Oxford Journal of Legal Studies 21 (4):629-647 (2001)

Authors
David Enoch
Hebrew University of Jerusalem
Abstract
Slippery slope arguments (SSAs) are, so I argue, arguments from consequences which have the following peculiar characteristic: They take advantage of our being less than perfect in making—and acting according to—distinctions. But then, once SSAs are seen for what they are, they can be turned against themselves. Being less than perfect at making the second‐order distinction between distinctions we're good at abiding by and those we're bad at abiding by, we're bound to fail to make the distinction between good and bad SSAs. One can therefore construct an SSA, the conclusion of which is, that we ought not to use SSAs. After characterizing SSAs and constructing the SSA against the use of SSAs, I then explore its implications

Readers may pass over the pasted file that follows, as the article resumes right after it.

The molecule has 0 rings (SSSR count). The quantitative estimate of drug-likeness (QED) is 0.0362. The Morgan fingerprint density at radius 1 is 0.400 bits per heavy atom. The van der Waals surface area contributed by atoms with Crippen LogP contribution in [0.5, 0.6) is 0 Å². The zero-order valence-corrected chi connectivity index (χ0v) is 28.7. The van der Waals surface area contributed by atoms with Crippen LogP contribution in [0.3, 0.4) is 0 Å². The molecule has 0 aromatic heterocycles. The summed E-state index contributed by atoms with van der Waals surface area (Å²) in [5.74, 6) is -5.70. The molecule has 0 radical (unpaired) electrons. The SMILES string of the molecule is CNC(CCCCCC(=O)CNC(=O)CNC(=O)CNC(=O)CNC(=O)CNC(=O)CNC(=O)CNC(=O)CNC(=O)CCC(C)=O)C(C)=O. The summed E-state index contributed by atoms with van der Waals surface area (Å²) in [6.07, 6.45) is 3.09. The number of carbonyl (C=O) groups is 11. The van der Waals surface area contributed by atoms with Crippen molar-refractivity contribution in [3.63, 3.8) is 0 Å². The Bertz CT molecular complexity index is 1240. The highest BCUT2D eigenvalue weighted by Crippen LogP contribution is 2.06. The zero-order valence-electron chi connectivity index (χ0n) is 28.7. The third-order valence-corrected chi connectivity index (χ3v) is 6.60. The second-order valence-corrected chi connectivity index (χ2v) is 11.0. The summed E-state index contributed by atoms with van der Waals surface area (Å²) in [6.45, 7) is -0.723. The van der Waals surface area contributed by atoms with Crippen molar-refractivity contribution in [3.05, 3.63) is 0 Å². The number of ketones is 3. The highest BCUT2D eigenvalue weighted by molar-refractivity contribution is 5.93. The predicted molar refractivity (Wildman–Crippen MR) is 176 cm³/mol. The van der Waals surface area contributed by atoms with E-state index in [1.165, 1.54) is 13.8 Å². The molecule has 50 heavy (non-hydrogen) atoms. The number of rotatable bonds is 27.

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DOI 10.1093/ojls/21.4.629
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Slippery Slope Arguments.Anneli Jefferson - 2014 - Philosophy Compass 9 (10):672-680.
The Empirical Slippery Slope From Voluntary to Non-Voluntary Euthanasia.Penney Lewis - 2007 - Journal of Law, Medicine and Ethics 35 (1):197-210.
The Empirical Slippery Slope From Voluntary to Non-Voluntary Euthanasia.Penney Lewis - 2007 - Journal of Law, Medicine and Ethics 35 (1):197-210.

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